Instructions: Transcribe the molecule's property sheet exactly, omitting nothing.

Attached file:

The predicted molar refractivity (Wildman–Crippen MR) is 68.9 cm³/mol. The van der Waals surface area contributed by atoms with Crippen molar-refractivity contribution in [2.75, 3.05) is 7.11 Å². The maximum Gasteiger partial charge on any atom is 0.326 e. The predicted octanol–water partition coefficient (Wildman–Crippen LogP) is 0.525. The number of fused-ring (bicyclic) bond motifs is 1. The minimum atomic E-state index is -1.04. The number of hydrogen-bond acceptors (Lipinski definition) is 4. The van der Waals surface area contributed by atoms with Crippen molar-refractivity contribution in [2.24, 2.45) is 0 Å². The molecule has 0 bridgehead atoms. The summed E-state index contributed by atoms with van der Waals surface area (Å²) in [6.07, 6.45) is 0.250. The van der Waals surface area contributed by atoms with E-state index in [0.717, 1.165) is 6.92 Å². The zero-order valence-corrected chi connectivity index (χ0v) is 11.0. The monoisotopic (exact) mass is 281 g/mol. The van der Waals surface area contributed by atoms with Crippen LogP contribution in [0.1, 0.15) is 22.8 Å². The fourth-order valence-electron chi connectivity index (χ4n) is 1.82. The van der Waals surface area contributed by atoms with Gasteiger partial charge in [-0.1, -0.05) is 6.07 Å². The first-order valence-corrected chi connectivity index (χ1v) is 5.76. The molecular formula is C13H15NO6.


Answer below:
The predicted molar refractivity (Wildman–Crippen MR) is 68.9 cm³/mol. The van der Waals surface area contributed by atoms with Crippen molar-refractivity contribution in [2.75, 3.05) is 7.11 Å². The maximum Gasteiger partial charge on any atom is 0.326 e. The predicted octanol–water partition coefficient (Wildman–Crippen LogP) is 0.525. The number of fused-ring (bicyclic) bond motifs is 1. The minimum atomic E-state index is -1.04. The number of hydrogen-bond acceptors (Lipinski definition) is 4. The van der Waals surface area contributed by atoms with Crippen molar-refractivity contribution in [2.24, 2.45) is 0 Å². The molecule has 0 bridgehead atoms. The summed E-state index contributed by atoms with van der Waals surface area (Å²) in [6.07, 6.45) is 0.250. The van der Waals surface area contributed by atoms with E-state index in [0.717, 1.165) is 6.92 Å². The zero-order valence-corrected chi connectivity index (χ0v) is 11.0. The monoisotopic (exact) mass is 281 g/mol. The van der Waals surface area contributed by atoms with Crippen LogP contribution in [0.1, 0.15) is 22.8 Å². The fourth-order valence-electron chi connectivity index (χ4n) is 1.82. The van der Waals surface area contributed by atoms with Gasteiger partial charge in [-0.1, -0.05) is 6.07 Å². The first-order valence-corrected chi connectivity index (χ1v) is 5.76. The molecular formula is C13H15NO6.